Proboscis monkey
Photo: Ryan M. Bolton/Shutterstock

The 11 Best Places to Travel to if You’re Obsessed With Monkeys

Wildlife Insider Guides
by Margarita Steinhardt May 15, 2018

Monkeys are smart, cute, and irresistibly entertaining. They are also an incredibly diverse group of mammals — there are more than 260 different types of monkeys in the world.

All monkeys belong to the order Primates. Within the order, the monkeys are divided into two groups: New World monkeys who live in South and Central Americas, and Old World monkeys who live in Asia and Africa.

Apes, the human’s closest relatives, are a sister group of Old World monkeys, but while they can be considered monkeys, they differ from them in many ways. Unlike monkeys who spend most of their lives in the trees, apes spend some of their time on the ground. Apes also do not have tails and are generally much larger than monkeys.

Regardless of their differences, most primates like to live in the warm tropical forests, with the highest diversity of species found in Brazil. But because they are forest-dependent, primates are the most endangered major group of mammals, with a third of the species listed as Critically Endangered and Endangered on the International Union for Conservation of Nature’s Red List.

If you are crazy about monkeys and want to see them in the wild and in the most ethical way possible, here are 11 places you should travel to.

1. Pousada Rio Roosevelt, Brazil

Pygmee monkey

Caption: Dwarf marmoset
Photo: Edwin Butter/Shutterstock

There are so many monkeys in the Amazon rainforest that the scientists are still discovering new species. But despite this abundance, the monkeys are not always easy to see, unless you know where to look. The Pousada Rio Roosevelt lodge in the Brazil’s state of Amazonas is one of the best place to spot them.

Lying deep inside the Amazon jungle and surrounded by virgin forest, the lodge is home to 12 species of primates. It is a great spot to see the endangered Peruvian spider monkeys and the equally endangered, but mis-named white-nosed bearded saki (the nose of the bearded saki is actually bright pink).

Spider monkey

Peruvian spider monkeys
Photo: Christian Vinces/Shutterstock

Both species are threatened by the clearing of the Amazon Rainforest and difficult to see in less pristine areas. The lodge is also good for seeing more common species: brown and white-faced capuchins, brown woolly monkeys, Prince Bernhard’s titi monkeys, the endemic bare-eared squirrel monkeys, and dwarf marmosets — the smallest monkeys on Earth.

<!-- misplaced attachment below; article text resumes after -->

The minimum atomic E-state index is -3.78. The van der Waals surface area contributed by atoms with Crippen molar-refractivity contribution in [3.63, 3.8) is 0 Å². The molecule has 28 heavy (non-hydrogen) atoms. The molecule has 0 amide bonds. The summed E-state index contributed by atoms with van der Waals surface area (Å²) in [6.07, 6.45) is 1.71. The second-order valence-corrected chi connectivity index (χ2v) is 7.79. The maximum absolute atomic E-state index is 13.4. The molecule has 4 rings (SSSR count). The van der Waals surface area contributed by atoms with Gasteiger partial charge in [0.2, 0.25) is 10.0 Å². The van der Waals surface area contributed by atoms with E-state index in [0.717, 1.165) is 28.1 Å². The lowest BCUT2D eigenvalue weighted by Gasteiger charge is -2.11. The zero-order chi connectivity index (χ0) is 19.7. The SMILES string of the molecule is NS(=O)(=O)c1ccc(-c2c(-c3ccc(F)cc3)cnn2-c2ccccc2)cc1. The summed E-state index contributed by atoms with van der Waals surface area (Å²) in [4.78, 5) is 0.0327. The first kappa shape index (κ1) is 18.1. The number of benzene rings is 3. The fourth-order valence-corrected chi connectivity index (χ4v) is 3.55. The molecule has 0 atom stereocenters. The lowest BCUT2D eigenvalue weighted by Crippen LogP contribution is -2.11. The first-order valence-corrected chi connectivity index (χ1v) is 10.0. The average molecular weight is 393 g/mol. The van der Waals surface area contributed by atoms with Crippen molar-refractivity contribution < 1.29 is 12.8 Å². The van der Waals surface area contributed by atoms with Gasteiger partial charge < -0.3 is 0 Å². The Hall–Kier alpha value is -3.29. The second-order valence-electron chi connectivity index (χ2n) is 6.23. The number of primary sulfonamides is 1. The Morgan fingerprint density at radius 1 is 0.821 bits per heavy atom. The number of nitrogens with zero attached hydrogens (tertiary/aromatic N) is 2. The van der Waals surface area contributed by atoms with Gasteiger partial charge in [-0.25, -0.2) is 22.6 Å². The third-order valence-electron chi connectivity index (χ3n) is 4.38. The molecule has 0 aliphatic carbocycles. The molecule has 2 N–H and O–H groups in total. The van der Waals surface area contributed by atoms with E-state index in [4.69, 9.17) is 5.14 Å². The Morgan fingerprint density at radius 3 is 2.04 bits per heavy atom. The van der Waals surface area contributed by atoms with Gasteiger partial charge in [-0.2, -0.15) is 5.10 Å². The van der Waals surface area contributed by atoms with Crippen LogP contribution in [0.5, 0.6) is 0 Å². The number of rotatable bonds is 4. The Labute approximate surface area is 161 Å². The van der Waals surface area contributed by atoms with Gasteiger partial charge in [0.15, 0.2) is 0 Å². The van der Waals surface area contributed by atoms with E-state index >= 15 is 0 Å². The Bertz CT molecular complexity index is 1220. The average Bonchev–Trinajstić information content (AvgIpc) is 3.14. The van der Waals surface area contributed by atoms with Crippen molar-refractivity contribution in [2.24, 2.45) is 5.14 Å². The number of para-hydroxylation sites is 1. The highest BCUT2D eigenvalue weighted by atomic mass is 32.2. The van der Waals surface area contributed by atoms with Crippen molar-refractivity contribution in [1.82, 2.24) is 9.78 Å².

Visiting Pousada Rio Roosevelt lodge

As there are no roads in the surrounding forest, the lodge can only be reached by a small plane from Porto Velho (1.15 hours) or Manaus (2.20 hours). The lodge offers customizable stay options and the cost of the air transfer is included in the packages.

2. Kinabatangan River, Borneo

Orangutans in Borneo

Borneo Orangutan mother and baby
Photo: Sergey Uryadnakov/Shutterstock

Kinabatangan River in Borneo is a great spot to see two unique and endangered primates that are found only in Borneo: proboscis monkey and Borneo orangutan.

The orangutan is Asia’s only great ape. It is found only on the islands of Borneo and Sumatra and it faces extinction on both islands, caused primarily by the clearing of forest for oil palm plantations. The charismatic Borneo orangutan is one of the 25 most critically endangered primates in the world.

Proboscis monkey in borneo

Proboscis monkey
Photo: Ryan M. Bolton/Shutterstock

The endangered proboscis monkeys are easier to see on the river. In fact, it is almost impossible not to see them. With their ridiculously oversized noses, the proboscis monkeys are possibly the oddest-looking monkeys on the planet. And if their noses are not odd enough, the males of the species have their bottoms covered in thick white fur which makes them look as if they are wearing tighty-whities.

Visiting Kinabatangan River

To see the orangutan and the proboscis monkeys, stay at the award-winning Sukau Rainforest Lodge and take boat cruises on the river in the early morning and the late afternoon. The lodge will arrange transfers from Sandakan airport.

3. Danum Valley, Borneo

Maroon leaf monkey in Borneo

Red leaf monkey mother and baby
Photo: Ryan M. Bolton/Shutterstock

Danum Valley is another good spot for primate-watching in Borneo. The handsome maroon langurs, also known as red leaf monkeys, often visit the Field Centre, allowing for very close viewing. The nickname leaf monkey comes from langurs’ dietary preference for green leaves of tropical trees.

Another endemic primate that you might encounter in Danum Valley is the endangered Borneo gibbon. Despite their relatively small size, gibbons are apes, just not great apes, but lesser apes. The main giveaway is the lack of tail.

Visiting Danum Valley

It is best to visit Danum Valley with a local tour operator that would make all the necessary arrangements for your trip. Sticky Rice Travel and Adventure Alternative Borneo offer a range of tours to Danum Valley. Transfers from Lahad Datu airport are included in the tours.